A 600-page document attributed to the shooter details how he chose the Buffalo supermarket after researching other locations in New York state, including Syracuse and Rochester.
Since the shooting, many Black Buffalonians have been afraid to enter public places like stores, wondering if an attack could happen again here.
The shooting, which horrified the nation just two weeks ago, appears to have been quickly overshadowed by another senseless mass shooting, the Uvalde, Texas massacre on Tuesday. But for the community here, the service also served as a call to action, full of desperate pleas for lawmakers to put in place measures to prevent more gun violence.
Civil rights lawyer Ben Crump urged lawmakers to take action on gun control during his scathing speech. He repeatedly returned to Reverend Martin Luther King Jr.’s calls to oppose evil when you see it in the world.
“We cannot tolerate evil,” Crump said. “We must protest against evil.”
Vice President Harris and her husband, Doug Emhoff, also attended services after meeting privately with Whitfield’s family.
“We will not allow little people to spread fear in our communities,” Harris told the crowd of more than 400 people at Mount Olive Baptist Church, about two miles from the scene of the murder.
How Buffalo’s East Side Residents Face Racism Everyday
Whitfield was remembered as an anchor by her family, including her son, former Buffalo Fire Marshal Garnell W. Whitfield, her three siblings, and a host of mourners.
Garnell Whitfield has told how, as a Mother’s Day gift, he built a raised garden bed for his mother in the days before the attack. She asked him if he was going to use it to grow vegetables after she left, he recalls.
“She was like, ‘Leave that box alone,'” Whitfield said. “…She wasn’t trying to grow seeds in that box. She had tended her seeds all her life. This fruit had ripened. He had matured.
While the mood of the service was celebratory, many speakers also saw the funeral as an opportunity to address significant issues of systemic racism that exist in Buffalo and beyond. Reverend Al Sharpton urged mourners to use the deaths of the Buffalo 10, as the victims have come to be called, as motivation to continue pushing for laws that will prevent the next racist shooting.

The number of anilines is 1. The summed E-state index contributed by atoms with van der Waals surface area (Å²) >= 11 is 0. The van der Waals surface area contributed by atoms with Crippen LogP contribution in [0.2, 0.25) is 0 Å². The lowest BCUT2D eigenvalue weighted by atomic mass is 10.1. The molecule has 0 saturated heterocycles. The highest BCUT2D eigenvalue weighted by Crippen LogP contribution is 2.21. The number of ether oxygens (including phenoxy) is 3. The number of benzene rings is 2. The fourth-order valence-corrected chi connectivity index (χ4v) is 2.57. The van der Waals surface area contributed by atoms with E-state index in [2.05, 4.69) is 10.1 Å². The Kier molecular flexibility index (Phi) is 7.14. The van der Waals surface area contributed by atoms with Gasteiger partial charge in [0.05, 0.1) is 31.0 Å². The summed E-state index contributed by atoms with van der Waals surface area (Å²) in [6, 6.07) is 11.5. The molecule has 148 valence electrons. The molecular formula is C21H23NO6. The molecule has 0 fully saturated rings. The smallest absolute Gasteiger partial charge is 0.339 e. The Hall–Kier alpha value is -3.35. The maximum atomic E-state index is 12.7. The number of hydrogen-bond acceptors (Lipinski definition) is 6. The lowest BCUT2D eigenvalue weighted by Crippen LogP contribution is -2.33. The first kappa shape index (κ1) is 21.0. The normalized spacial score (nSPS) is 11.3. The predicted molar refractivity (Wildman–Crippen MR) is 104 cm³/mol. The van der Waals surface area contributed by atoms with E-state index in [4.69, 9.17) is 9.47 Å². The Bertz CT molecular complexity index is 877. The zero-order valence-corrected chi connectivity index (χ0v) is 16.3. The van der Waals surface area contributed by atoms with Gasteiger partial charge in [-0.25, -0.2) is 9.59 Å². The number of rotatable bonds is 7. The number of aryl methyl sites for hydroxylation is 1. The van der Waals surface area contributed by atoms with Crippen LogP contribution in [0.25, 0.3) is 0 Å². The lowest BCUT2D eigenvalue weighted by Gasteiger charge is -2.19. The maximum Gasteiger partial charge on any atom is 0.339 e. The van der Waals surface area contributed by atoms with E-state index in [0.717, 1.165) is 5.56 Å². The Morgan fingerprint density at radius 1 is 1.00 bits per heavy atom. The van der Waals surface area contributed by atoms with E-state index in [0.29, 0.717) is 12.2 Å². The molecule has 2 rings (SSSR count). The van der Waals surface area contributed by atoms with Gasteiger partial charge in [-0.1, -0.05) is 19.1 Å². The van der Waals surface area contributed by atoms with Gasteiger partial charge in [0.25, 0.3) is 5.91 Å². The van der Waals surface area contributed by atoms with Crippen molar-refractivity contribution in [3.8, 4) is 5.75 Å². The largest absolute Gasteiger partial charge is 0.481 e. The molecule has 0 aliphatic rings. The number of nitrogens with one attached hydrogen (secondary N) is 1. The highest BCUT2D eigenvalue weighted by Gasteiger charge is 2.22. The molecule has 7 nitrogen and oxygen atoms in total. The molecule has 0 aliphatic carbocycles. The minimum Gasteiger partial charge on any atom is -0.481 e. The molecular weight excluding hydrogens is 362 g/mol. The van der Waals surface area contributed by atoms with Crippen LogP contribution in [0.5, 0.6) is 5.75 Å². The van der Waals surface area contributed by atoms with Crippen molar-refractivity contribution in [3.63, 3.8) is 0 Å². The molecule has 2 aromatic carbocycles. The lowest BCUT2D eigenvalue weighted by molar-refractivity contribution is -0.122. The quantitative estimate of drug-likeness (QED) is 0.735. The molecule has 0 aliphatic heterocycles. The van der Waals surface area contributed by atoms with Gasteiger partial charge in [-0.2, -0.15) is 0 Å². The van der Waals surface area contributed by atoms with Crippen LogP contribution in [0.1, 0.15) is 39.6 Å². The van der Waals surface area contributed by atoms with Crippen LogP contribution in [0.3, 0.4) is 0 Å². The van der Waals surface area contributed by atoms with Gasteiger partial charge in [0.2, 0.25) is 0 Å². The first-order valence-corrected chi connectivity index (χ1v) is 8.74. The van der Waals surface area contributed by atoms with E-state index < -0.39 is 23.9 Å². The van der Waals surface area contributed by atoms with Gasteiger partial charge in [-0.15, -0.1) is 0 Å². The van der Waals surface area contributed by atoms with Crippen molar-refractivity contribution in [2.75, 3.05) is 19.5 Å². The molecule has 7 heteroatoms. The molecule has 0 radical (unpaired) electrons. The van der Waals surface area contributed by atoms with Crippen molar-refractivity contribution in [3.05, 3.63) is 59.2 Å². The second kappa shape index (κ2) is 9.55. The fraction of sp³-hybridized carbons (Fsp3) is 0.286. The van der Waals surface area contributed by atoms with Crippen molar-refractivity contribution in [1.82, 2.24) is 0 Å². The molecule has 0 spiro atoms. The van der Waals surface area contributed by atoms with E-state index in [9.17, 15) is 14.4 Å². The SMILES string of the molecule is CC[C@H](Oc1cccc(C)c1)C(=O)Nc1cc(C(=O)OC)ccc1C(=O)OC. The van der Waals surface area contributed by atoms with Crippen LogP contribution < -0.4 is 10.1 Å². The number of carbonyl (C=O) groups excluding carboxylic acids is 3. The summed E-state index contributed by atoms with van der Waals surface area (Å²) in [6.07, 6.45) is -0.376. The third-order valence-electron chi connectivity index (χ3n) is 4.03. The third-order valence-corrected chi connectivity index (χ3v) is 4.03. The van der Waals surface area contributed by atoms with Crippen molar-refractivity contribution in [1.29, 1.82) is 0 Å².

“We’re going to build a new Buffalo in the name of those 10,” Sharpton said. “We want economic development right here in Buffalo.”
10 years of failure on gun control
Outside, after the end of service, politicians across the state joined Crump and Sharpton in continuing to call for more action on gun laws and push for further economic development. in the East Side of the city.
The Tops supermarket where the attack happened is the only full-service market on the city’s Black East Side, and was a hard-won victory when it opened in 2003, the result of years of advocacy by campaigners from the piece. Access to food remains scarce in neighborhoods east of Main Street.
New York State Assembly Majority Leader and longtime East Side resident Crystal D. Peoples-Stokes (R) pressed fellow Republicans in the legislature to pass laws that could help prevent gun violence.
“I don’t want your thoughts or your prayers,” Peoples-Stokes said. “I want action. I need you to stop opposing opportunities to take guns out of the hands of people who shouldn’t have them.
Mayor Byron Brown (D) said he too would continue to push lawmakers at all levels.
“We won’t be silent on this,” Brown said. “We will work collectively to hold the lawmakers in Washington who refuse to act and the gun manufacturers who put profit before the sanctity of human life – we will hold them accountable.”
Before boarding a plane for Washington, Harris urged lawmakers to ban assault weapons.
“I will say, as I’ve said countless times, we’re not sitting around waiting to find out what the solution looks like,” she said in comments to media. “Do you know how an assault weapon was designed? It was designed for one purpose: to kill large numbers of humans quickly.